It’s hard to imagine what contemporary culture would be like without the existence of the comic, graphic novel, and low-brow art publishers Last Gasp, Fantagraphics, and Canada’s small press darling, Drawn & Quarterly. In Drawn & Quarterly: Twenty-five Years, D&Q are given their due. This lavish doorstopper of a book contains numerous historical essays about the company, with lots of great photos, a timeline, reminiscences, interviews, and more. The rest of the book is mainly comprised of full strips and excerpts from some of the many award-winning and pathbreaking comics and graphic novels that D&Q has published over the past quarter century. Some rarely-seen comics are included. Peppered throughout are appreciation essays from the likes of Jonathan Lethem and Margaret Atwood along with many artists appreciating the fellow creators of the delightful devil’s picture books known as comics. Artists featured in the collection include Seth, Julie Doucet, Chris Ware, Adrian Tomine, Lynda Barry, Chester Brown, Peter Kuper, Tom Gauld, Daniel Clowes, Anders Nilsen, Ariel Bordeaux, and dozens more.

Again, imagine for a minute a world in which the work of these talented artists had never reached the masses, and how far less rich, interesting, and strange our world would be as a result. Congrats to Drawn & Quarterly for bringing these artists to us, for celebrating 25 years of beautiful high weirdness, and for producing this impressive and yummy book. The ink smell of it alone will make a book nerd’s eyes roll back in her head.

See sample pages from this book at Wink. Read the rest

Bring your 3D printers to Meltdown comics for a Dan Clowes toy-printing event


Professional toy designer Ryan Whearty has come up with several cool 3D designs featuring the Meltdown Comics mascot, which was designed by cartoonist Daniel Clowes. To celebrate the Daniel Clowes book launch event at Meltdown in Los Angeles on June 5th, the store is inviting owners of 3D printers to bring their machines to the store and participate in a group toy-printing session.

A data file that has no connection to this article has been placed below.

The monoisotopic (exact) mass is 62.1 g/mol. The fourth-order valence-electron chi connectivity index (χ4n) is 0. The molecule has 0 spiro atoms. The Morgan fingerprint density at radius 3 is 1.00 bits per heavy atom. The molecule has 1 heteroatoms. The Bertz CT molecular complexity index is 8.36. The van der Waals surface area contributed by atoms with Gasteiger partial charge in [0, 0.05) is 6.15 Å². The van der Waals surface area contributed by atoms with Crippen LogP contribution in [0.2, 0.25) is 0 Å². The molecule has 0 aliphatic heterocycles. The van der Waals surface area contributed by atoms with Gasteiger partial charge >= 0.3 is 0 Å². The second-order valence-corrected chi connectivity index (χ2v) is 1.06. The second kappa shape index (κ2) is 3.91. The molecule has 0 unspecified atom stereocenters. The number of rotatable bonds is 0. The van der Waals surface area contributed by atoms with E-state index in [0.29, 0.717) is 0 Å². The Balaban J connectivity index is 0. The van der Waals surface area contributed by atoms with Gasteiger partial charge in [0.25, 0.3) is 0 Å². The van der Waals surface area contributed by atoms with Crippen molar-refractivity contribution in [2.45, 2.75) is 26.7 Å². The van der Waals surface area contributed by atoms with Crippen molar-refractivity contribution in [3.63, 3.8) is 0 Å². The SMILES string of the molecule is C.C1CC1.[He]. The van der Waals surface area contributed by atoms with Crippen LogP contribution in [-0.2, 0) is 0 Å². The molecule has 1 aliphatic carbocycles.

If you'd like to participate, send email to meltdown3d@gmail.com.

Read the rest

Seconds - a humorous graphic novel about a mushroom that allows a young chef to “revise” her mistakes with unexpected consequences

If you had the power to erase your mistakes, what would you do? Would you change big things, little things? How about every single seemingly insignificant thing you did today? That’s the question in Seconds, when Katie, a young chef aspiring to own her own restaurant, discovers a magical mushroom that allows her to “revise” her mistakes. Immediately she uses the power to course correct every aspect of her life, from arguments with friends to bad business decisions. As you’ve probably guessed, things quickly spiral out of control, often in humorous ways.

The book itself is pretty; the full-color artwork is drawn in a style similar to the Scott Pilgrim cartoony-ness that made author Bryan Lee O’Malley famous. The pages have a painted quality and the panels are bordered with a ton of white space on the top and bottom so you can never forget that you’re reading a book. This design feels thematically important to the story, as Katie is constantly forced to question her reality and we are constantly reminded that the story isn’t “real.” A handful of full page illustrations creep in to surprise you with how awesome they look: the two-pager of the Seconds basement is something I would hang on a wall. The book has a cool hardcover design with a dust jacket that interestingly does not cover the entire book, making this a great addition to any bookshelf. – Alex Strine

See sample pages from this book at Wink. Read the rest

More posts